Swiss Ambassador says Nansen Initiative can help some refugees
Swiss Ambassador to New Zealand points out role of Nansen Initiative after a Kiribati man, seeking to be an environmental refugee, is turned down by New Zealand authorities.
The Swiss Ambassador to New Zealand says the case of a Kiribati man unsuccessfully seeking refugee status because of environmental damage in his home country highlights what the Nansen Initiative is trying to achieve.
The Initiative is being promoted by Switzerland and Norway and aims to have countries provide legal cover for people forced to cross borders by a natural disaster.
New Zealand's Immigration Refugee Tribunal told the Kiribati man the Refugee Convention does not apply in his case.
The Swiss Ambassador, Marion Weichelt Krupski, told Don Wiseman this is where the Nansen Initiative has a role.
MARION WEICHELT KRUPSKI: What happens with these people, because these cases, they do happen, they will happen more so. And these people need some sort of protection. And the Nansen Initiative tries exactly to address this issue of setting up some sort of protection agenda for these people, and it's not necessarily about making laws. It's about talking about these cases. How can states react to such cases? What are best practises? This is why the Nansen Initiative was launched about a year ago. For the first time there were Pacific regional consultations held in the Cook Islands in May and listening to leaders, to civil society, to experts, academia, what their ideas are.
DON WISEMAN: In terms of the Nansen Initiative, have any countries taken up the initiative?
MWK: Very much so. There is a steering committee. It's a great response. There has, to my knowledge, not been a country that's not had any kind of response. We're all somehow concerned by this issue.
DW: So you would expect a country like New Zealand will have some sort of framework in place quite soon to deal with this?
MWK: It's a worldwise issue, so New Zealand is obviously one of the countries amongst many countries, and we all are concerned by this problem. And we need to address this. And this is the idea of the Nansen Initiative, to come together and address the issue - how do we best resolve it? And the idea is to find some sort of an international consensus on these things, so that not every country does something differently, but finding an international consensus on how to address such cases. How do we deal with it? It's about people losing their livelihood - they need some sort of protection - and addressing these issues.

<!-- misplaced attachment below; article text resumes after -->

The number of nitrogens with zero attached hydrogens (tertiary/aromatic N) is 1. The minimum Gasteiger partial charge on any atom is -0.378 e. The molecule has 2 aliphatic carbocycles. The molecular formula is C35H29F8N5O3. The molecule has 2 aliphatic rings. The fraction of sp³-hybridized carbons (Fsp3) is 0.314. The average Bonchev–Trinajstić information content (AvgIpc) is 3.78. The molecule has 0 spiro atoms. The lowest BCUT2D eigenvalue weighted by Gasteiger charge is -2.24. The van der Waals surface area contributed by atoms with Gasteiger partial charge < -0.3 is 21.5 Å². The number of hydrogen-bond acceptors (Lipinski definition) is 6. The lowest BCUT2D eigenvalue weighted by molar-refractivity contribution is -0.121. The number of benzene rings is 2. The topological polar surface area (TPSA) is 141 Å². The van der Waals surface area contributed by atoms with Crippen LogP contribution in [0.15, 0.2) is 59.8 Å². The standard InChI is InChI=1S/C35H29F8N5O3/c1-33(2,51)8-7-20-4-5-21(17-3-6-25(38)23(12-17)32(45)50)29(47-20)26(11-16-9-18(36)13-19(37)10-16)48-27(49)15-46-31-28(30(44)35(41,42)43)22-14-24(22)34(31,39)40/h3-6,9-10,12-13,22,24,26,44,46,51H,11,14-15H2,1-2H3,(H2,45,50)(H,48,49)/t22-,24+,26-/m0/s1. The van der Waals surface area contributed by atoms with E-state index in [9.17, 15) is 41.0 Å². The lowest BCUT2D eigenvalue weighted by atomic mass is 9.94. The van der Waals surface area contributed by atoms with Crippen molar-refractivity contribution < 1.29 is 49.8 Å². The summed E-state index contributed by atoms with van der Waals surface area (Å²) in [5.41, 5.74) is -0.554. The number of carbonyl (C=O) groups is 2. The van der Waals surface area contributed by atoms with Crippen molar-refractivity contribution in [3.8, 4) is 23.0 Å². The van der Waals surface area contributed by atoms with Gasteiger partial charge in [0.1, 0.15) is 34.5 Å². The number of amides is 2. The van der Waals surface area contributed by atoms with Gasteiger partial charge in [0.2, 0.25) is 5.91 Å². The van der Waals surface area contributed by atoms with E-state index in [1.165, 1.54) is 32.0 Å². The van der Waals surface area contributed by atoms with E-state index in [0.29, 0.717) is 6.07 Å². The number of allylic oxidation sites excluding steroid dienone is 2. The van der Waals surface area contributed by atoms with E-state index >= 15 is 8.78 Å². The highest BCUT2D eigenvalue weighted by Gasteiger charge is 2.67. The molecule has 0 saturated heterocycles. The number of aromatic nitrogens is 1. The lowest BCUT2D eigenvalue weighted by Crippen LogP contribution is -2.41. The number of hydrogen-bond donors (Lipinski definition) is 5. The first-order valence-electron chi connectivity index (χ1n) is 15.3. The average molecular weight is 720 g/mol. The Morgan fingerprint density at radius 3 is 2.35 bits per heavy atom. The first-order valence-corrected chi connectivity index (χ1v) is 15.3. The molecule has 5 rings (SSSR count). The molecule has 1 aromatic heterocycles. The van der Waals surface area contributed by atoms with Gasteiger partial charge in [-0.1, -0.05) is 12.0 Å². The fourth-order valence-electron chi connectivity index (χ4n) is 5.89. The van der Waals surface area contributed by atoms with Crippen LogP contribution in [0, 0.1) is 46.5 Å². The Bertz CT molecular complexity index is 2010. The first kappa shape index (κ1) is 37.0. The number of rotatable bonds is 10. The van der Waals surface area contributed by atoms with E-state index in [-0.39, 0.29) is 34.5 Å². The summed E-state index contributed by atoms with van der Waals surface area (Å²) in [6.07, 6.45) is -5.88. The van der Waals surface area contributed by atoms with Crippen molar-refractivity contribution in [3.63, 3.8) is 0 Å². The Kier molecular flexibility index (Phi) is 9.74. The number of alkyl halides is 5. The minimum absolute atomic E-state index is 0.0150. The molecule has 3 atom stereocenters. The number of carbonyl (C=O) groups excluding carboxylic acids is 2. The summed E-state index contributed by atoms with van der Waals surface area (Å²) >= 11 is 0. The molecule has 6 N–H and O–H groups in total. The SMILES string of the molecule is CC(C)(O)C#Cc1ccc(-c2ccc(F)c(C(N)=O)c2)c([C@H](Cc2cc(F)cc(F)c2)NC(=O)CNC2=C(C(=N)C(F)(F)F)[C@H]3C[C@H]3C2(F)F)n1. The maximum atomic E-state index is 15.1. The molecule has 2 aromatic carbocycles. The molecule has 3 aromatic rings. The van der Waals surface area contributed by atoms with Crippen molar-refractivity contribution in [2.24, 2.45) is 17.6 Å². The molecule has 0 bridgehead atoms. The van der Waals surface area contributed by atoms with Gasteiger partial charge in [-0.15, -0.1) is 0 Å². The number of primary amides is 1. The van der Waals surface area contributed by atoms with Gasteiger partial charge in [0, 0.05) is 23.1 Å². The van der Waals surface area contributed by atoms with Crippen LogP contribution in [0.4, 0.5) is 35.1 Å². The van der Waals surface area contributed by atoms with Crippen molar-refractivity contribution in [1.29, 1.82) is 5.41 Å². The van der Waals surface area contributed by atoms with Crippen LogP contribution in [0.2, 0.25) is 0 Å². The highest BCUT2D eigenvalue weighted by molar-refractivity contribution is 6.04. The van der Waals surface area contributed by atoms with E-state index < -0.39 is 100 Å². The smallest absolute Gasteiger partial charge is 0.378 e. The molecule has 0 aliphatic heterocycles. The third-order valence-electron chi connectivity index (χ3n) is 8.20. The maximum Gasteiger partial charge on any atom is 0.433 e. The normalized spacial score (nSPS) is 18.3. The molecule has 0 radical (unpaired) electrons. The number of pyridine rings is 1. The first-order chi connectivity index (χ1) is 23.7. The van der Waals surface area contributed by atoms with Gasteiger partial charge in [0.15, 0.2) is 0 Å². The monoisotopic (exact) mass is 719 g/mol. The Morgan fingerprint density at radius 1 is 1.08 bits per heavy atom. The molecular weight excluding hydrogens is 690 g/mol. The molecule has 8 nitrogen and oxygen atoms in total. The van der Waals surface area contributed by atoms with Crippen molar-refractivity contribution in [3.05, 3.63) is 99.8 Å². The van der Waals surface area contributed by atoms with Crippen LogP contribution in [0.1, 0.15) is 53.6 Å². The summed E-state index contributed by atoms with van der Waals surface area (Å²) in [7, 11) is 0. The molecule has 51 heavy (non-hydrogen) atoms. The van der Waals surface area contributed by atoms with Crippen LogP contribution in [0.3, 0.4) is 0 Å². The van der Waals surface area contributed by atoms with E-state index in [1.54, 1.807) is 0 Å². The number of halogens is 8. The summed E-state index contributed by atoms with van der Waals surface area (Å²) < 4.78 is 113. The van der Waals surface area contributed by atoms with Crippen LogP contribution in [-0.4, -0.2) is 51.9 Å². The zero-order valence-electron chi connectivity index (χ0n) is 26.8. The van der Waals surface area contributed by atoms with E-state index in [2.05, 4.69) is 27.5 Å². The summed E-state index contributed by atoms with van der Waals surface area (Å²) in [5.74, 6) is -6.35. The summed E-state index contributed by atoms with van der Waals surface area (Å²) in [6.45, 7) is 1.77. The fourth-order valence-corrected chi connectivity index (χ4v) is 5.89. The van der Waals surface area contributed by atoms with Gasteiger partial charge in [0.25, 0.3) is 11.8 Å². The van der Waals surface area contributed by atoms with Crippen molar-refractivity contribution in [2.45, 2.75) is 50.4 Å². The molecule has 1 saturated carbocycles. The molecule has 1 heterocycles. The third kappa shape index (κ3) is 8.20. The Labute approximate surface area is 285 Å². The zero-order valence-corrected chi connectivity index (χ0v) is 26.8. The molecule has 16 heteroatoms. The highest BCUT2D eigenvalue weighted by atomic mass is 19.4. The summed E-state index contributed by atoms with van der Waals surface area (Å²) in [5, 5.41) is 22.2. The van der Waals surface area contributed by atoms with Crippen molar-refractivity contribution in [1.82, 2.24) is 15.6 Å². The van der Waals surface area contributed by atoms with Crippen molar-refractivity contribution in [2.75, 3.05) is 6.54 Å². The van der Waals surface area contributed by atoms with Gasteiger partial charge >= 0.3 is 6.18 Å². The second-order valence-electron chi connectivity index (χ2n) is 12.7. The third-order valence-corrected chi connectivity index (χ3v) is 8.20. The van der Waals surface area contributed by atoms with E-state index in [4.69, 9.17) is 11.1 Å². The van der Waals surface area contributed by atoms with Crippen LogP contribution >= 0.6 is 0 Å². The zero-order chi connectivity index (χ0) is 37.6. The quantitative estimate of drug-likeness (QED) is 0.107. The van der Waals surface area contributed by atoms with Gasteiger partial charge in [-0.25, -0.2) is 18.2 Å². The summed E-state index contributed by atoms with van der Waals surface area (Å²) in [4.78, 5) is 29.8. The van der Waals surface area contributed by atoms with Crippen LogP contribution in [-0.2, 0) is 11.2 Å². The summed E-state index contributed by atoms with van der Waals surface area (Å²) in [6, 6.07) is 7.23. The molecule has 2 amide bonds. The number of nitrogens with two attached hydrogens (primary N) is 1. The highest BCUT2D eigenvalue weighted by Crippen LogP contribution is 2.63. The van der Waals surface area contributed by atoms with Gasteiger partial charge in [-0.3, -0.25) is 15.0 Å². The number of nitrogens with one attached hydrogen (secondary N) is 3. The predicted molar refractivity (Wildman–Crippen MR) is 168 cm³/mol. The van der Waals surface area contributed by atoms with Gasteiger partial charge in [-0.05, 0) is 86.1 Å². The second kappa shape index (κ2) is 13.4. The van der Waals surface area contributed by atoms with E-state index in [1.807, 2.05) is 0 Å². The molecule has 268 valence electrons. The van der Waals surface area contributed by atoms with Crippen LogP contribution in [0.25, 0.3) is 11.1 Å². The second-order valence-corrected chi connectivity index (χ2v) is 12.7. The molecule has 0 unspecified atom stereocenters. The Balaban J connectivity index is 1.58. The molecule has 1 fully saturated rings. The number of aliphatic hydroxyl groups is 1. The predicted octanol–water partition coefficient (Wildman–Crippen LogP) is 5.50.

DW: Do you need, then, to work through an organisation like the UN?
MWK: The Nansen Initiative is not an UN agency in any way. It's a very bottoms-up initiative. It's about having consultations. The goal is not about achieving some sort of international binding legal convention. It's about finding ways how to address these issues, a protection agenda on best practises, how we go about it.
DW: Is the expectation that these people would be classed as refugees or would we be thinking in terms of some other form of categorisation?
MWK: This needs to be seen. They are clearly not refugees in the sense of the UN convention, and that is exactly the point. So they do not enjoy any protection. This is about how do we define an agenda how to protect these people, not in the sense of 'refugee' under the UN Refugee Convention.
To embed this content on your own webpage, cut and paste the following: